1. Benin: A cautious approach in the midst of the heated debate on GMOs (Inter Press Service, allAfrica.com)

| March 31, 2008

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To the naked eye, genetically modified maize and soybeans look the same as their conventional counterparts. Only when you examine them under a microscope can you see that one’s DNA has been altered.Genetically modified organisms, or GMOs, are defined as any living organisms whose genetic material has been artificially altered. The debate over their development and use has been heated. Supporters claim that GMOs can help solve global hunger, but opponents argue that GMOs could endanger human health and threaten the natural gene pool.

Some African countries have banned GMOs. In March 2008, the Beninese government extended its ban on GMOs, originally enacted in 2002. Under the law, GMOs and their derivatives may not be imported, sold, or used in Benin for at least the next five years.

Jeanne Zoundjihékpon is a professor of agricultural sciences at l’Université d’Abomey-Calavi in Benin and part of the organization GRAIN, an NGO that believes biodiversity is essential to food security. She advocates against GMOs in francophone Africa.

Professor Zoundjihékpon considers the government’s decision to extend its GMO ban a victory for Beninese farmers and consumers. She says it will allow time for a clear decision on GMOs that takes into account their impact on the environment and human health.

But not all African governments have taken such a cautious approach. South Africa is the first and only African country to permit the growth and sale of GMOs. Agro-industry companies like Monsanto, the world’s largest GMO seed producer, has introduced modified crops to South Africa. Such companies argue that biotechnology is needed to improve food security in Africa by creating varieties that are disease-resistant and produce higher yields.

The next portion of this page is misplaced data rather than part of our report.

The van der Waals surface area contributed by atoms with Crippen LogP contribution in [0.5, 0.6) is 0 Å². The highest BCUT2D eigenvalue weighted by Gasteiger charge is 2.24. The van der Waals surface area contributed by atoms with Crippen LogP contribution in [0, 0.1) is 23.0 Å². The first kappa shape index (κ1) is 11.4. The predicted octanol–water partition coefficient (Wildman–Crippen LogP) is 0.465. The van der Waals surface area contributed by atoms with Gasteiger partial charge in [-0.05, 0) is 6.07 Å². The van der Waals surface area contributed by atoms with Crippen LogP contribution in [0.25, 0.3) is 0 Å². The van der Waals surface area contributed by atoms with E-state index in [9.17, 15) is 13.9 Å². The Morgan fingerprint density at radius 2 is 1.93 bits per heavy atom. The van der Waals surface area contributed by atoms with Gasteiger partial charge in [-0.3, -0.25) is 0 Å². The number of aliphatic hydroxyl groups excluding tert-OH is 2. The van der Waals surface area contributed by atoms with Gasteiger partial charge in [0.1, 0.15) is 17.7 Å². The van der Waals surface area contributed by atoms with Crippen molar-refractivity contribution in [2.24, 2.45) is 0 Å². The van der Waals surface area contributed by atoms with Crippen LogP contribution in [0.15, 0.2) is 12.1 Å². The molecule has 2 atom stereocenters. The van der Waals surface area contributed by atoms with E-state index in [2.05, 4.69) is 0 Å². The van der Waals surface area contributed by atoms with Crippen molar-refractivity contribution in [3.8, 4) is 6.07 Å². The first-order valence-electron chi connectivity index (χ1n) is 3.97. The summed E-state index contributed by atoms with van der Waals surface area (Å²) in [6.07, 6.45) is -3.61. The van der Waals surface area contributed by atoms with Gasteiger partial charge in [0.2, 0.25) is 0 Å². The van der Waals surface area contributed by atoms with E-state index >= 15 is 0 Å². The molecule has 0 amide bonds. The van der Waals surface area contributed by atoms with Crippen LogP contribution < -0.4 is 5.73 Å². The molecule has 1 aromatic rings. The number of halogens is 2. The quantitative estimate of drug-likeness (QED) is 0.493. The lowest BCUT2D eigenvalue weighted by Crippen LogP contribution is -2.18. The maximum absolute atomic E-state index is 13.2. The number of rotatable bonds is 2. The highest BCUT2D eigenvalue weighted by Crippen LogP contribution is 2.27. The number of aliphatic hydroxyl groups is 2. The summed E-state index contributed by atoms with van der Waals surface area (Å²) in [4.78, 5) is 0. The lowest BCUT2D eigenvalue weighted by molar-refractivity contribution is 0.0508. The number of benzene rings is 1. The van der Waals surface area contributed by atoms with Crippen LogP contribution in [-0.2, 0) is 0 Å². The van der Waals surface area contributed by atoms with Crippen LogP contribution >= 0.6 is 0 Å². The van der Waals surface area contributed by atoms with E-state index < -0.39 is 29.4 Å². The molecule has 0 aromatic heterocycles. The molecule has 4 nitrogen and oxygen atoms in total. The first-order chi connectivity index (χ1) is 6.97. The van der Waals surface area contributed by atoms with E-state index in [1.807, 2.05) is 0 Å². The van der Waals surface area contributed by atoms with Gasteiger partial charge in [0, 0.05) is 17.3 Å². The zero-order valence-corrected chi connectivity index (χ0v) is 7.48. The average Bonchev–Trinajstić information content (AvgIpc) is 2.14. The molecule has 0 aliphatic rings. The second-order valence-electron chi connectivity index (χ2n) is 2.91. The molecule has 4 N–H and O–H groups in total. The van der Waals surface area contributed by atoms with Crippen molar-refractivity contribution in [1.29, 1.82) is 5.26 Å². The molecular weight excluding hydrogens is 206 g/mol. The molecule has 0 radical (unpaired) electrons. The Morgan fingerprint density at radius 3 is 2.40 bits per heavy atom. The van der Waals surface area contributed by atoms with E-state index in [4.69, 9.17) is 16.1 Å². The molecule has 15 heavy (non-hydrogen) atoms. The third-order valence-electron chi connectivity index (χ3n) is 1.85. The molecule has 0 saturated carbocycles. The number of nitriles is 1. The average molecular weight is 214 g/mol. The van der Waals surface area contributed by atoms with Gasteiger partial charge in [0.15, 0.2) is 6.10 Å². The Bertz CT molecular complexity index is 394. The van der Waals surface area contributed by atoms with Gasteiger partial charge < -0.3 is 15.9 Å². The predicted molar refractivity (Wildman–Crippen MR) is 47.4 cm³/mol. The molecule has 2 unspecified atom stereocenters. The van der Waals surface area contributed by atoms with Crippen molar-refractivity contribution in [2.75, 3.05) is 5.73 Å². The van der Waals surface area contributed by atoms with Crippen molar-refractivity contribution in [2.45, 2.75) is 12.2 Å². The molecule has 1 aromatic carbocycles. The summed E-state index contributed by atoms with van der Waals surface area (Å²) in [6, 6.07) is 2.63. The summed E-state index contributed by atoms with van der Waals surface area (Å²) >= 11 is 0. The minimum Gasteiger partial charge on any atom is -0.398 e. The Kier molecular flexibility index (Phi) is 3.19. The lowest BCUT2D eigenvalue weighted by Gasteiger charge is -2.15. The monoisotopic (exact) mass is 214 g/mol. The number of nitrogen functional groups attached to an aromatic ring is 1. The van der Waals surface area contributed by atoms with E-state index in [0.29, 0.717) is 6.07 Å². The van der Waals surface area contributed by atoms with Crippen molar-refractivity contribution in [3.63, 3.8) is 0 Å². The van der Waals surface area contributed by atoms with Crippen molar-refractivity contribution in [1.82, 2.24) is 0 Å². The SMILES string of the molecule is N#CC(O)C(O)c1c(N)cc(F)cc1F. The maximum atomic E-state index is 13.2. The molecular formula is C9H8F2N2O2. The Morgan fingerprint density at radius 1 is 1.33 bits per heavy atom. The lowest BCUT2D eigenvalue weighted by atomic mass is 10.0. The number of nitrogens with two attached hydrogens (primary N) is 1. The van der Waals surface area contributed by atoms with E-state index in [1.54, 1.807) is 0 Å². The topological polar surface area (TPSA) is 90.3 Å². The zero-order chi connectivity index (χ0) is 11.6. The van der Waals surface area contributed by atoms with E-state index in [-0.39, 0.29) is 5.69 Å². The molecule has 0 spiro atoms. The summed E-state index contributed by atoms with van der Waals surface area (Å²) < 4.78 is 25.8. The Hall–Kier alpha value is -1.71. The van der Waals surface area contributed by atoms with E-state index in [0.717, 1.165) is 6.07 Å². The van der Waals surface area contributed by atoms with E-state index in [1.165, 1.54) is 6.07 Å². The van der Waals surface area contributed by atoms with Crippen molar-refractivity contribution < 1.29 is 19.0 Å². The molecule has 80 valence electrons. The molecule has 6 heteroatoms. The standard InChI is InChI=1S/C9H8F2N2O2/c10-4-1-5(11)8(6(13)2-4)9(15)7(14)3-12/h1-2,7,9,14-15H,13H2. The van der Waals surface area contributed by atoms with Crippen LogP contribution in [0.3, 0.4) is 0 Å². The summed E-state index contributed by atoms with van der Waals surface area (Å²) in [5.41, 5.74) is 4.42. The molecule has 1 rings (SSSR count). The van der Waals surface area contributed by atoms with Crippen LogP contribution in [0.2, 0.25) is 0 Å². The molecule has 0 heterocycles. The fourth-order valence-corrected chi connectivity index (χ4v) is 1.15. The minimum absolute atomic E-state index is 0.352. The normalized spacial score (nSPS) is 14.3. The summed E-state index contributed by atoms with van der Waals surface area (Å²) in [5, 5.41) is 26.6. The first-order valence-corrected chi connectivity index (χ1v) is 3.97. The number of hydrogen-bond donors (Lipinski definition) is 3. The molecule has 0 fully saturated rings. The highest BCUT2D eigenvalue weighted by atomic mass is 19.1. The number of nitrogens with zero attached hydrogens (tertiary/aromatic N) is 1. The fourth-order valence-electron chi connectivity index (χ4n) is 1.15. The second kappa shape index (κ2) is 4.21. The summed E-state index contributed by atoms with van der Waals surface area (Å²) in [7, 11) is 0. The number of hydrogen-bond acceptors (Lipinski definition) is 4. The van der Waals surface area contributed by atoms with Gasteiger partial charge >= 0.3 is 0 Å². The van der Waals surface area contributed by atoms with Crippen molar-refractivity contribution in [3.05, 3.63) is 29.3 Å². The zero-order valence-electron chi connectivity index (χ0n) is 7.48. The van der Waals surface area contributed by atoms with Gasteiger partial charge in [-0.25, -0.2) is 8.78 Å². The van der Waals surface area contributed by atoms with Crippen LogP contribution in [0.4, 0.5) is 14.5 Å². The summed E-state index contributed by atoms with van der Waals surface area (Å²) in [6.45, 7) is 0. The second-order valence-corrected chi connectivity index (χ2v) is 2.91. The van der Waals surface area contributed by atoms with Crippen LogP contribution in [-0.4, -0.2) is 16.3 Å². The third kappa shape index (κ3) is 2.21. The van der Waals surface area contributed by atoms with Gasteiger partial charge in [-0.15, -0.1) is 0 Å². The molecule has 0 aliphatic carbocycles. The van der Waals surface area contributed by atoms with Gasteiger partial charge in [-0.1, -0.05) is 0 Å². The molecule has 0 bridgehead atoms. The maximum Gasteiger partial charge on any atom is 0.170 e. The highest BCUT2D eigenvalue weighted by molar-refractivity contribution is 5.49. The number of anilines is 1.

Dr. Melaku Worede is an internationally renowned genetic researcher from Ethiopia. He doesn’t share the vision of the GMO companies. He says that Africans should increase their efforts to protect their genetic resources. Dr. Worede stresses that he is not against modern technology, but he worries that the spread of GMOs s in the current context could give private companies a monopoly over Africa’s plant resources, to the detriment of traditional crops and the needs of the people.

One common concern about GMOs is that farmers cannot save seeds from GMO plants. Farmers who purchase GMO seeds may be required to sign agreements with the agro-company stipulating that they will not save the seed. But even if they did, GMO seeds, like all hybrid seeds, do not breed true in the next generation. Therefore, farmers must purchase new seeds from the agro-company before planting again.

Now, a GMO seed known as “Terminator” is raising new concerns about farmer control over plant resources. Terminator seeds contain genes that stop plants from forming viable seeds. Many are worried that this genetic trait could be passed on to conventional plants – preventing farmers from saving any seeds, even the seeds of their traditional crops.

These and other concerns have led many African countries to resist GMOs. Angola, Sudan, and Zambia have refused to accept GMO food aid. And in Ethiopia, the NGO African Biodiversity Network advocates for the right of farmers to refuse genetically modified seeds.